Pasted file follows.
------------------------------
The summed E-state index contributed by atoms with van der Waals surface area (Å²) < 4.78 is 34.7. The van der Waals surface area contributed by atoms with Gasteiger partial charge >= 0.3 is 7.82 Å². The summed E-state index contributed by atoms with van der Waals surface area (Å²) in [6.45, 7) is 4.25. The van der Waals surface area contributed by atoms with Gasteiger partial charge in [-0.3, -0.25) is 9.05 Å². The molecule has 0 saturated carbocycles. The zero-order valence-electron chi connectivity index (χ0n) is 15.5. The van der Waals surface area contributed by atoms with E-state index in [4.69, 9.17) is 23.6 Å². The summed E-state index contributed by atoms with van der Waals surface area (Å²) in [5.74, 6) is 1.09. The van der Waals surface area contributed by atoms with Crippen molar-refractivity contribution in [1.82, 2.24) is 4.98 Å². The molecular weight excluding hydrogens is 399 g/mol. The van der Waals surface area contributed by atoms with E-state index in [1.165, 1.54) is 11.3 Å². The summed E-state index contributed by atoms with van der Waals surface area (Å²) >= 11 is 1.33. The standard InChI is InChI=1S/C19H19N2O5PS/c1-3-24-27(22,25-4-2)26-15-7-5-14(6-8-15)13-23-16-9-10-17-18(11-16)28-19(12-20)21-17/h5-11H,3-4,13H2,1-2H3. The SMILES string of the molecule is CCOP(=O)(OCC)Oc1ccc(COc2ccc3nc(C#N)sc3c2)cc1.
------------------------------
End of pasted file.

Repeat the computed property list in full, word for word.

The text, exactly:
The summed E-state index contributed by atoms with van der Waals surface area (Å²) < 4.78 is 34.7. The van der Waals surface area contributed by atoms with Gasteiger partial charge >= 0.3 is 7.82 Å². The summed E-state index contributed by atoms with van der Waals surface area (Å²) in [6.45, 7) is 4.25. The van der Waals surface area contributed by atoms with Gasteiger partial charge in [-0.3, -0.25) is 9.05 Å². The molecule has 0 saturated carbocycles. The zero-order valence-electron chi connectivity index (χ0n) is 15.5. The van der Waals surface area contributed by atoms with E-state index in [4.69, 9.17) is 23.6 Å². The summed E-state index contributed by atoms with van der Waals surface area (Å²) in [5.74, 6) is 1.09. The van der Waals surface area contributed by atoms with Crippen molar-refractivity contribution in [1.82, 2.24) is 4.98 Å². The molecular weight excluding hydrogens is 399 g/mol. The van der Waals surface area contributed by atoms with E-state index in [1.165, 1.54) is 11.3 Å². The summed E-state index contributed by atoms with van der Waals surface area (Å²) >= 11 is 1.33. The standard InChI is InChI=1S/C19H19N2O5PS/c1-3-24-27(22,25-4-2)26-15-7-5-14(6-8-15)13-23-16-9-10-17-18(11-16)28-19(12-20)21-17/h5-11H,3-4,13H2,1-2H3. The SMILES string of the molecule is CCOP(=O)(OCC)Oc1ccc(COc2ccc3nc(C#N)sc3c2)cc1.